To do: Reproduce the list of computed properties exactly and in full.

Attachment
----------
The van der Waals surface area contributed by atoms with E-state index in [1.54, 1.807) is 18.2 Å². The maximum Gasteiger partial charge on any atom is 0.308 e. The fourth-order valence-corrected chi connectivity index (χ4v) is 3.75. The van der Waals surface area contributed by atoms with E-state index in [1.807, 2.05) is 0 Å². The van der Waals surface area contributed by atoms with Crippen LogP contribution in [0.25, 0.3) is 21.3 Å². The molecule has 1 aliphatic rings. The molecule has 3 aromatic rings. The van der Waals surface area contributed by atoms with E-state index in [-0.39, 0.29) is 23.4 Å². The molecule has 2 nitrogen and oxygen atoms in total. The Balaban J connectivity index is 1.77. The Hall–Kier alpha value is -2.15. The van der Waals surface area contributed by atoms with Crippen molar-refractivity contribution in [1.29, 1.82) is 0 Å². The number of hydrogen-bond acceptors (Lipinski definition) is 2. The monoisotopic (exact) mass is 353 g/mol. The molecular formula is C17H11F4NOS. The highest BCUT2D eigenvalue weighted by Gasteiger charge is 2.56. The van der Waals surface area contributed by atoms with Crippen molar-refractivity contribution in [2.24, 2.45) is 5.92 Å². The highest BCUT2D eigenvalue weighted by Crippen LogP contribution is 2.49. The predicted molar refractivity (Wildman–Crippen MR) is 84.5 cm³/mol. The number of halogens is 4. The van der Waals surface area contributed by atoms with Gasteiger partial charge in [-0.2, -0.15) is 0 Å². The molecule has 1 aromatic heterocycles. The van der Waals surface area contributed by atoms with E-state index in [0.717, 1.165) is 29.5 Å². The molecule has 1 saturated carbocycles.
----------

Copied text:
The van der Waals surface area contributed by atoms with E-state index in [1.54, 1.807) is 18.2 Å². The maximum Gasteiger partial charge on any atom is 0.308 e. The fourth-order valence-corrected chi connectivity index (χ4v) is 3.75. The van der Waals surface area contributed by atoms with E-state index in [1.807, 2.05) is 0 Å². The van der Waals surface area contributed by atoms with Crippen LogP contribution in [0.25, 0.3) is 21.3 Å². The molecule has 1 aliphatic rings. The molecule has 3 aromatic rings. The van der Waals surface area contributed by atoms with E-state index in [-0.39, 0.29) is 23.4 Å². The molecule has 2 nitrogen and oxygen atoms in total. The Balaban J connectivity index is 1.77. The Hall–Kier alpha value is -2.15. The van der Waals surface area contributed by atoms with Crippen molar-refractivity contribution in [1.29, 1.82) is 0 Å². The number of hydrogen-bond acceptors (Lipinski definition) is 2. The monoisotopic (exact) mass is 353 g/mol. The molecular formula is C17H11F4NOS. The highest BCUT2D eigenvalue weighted by Gasteiger charge is 2.56. The van der Waals surface area contributed by atoms with Crippen molar-refractivity contribution in [2.24, 2.45) is 5.92 Å². The highest BCUT2D eigenvalue weighted by Crippen LogP contribution is 2.49. The predicted molar refractivity (Wildman–Crippen MR) is 84.5 cm³/mol. The number of halogens is 4. The van der Waals surface area contributed by atoms with Gasteiger partial charge in [-0.2, -0.15) is 0 Å². The molecule has 1 aromatic heterocycles. The van der Waals surface area contributed by atoms with E-state index in [0.717, 1.165) is 29.5 Å². The molecule has 1 saturated carbocycles.